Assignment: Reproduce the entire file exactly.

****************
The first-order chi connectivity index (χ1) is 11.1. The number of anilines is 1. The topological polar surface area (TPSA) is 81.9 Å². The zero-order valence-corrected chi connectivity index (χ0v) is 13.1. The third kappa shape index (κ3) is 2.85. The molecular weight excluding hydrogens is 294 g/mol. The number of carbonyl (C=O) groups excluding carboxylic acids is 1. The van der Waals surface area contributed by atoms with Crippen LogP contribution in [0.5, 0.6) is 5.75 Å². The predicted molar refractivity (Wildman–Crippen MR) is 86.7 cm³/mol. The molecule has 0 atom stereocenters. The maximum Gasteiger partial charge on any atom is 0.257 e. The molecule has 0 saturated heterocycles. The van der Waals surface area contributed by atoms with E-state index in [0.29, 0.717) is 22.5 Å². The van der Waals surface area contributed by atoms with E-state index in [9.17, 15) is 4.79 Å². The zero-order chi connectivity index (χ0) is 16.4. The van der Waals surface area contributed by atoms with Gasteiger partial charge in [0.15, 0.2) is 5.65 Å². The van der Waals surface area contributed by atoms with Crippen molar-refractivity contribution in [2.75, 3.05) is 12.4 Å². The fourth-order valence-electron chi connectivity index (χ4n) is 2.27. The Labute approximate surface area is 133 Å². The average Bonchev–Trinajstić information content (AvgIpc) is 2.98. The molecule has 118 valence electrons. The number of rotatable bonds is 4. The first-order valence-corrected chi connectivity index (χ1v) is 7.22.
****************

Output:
The first-order chi connectivity index (χ1) is 11.1. The number of anilines is 1. The topological polar surface area (TPSA) is 81.9 Å². The zero-order valence-corrected chi connectivity index (χ0v) is 13.1. The third kappa shape index (κ3) is 2.85. The molecular weight excluding hydrogens is 294 g/mol. The number of carbonyl (C=O) groups excluding carboxylic acids is 1. The van der Waals surface area contributed by atoms with Crippen LogP contribution in [0.5, 0.6) is 5.75 Å². The predicted molar refractivity (Wildman–Crippen MR) is 86.7 cm³/mol. The molecule has 0 atom stereocenters. The maximum Gasteiger partial charge on any atom is 0.257 e. The molecule has 0 saturated heterocycles. The van der Waals surface area contributed by atoms with E-state index in [0.29, 0.717) is 22.5 Å². The van der Waals surface area contributed by atoms with E-state index in [9.17, 15) is 4.79 Å². The zero-order chi connectivity index (χ0) is 16.4. The van der Waals surface area contributed by atoms with Gasteiger partial charge in [0.15, 0.2) is 5.65 Å². The van der Waals surface area contributed by atoms with Crippen molar-refractivity contribution in [2.75, 3.05) is 12.4 Å². The fourth-order valence-electron chi connectivity index (χ4n) is 2.27. The Labute approximate surface area is 133 Å². The average Bonchev–Trinajstić information content (AvgIpc) is 2.98. The molecule has 118 valence electrons. The number of rotatable bonds is 4. The first-order valence-corrected chi connectivity index (χ1v) is 7.22.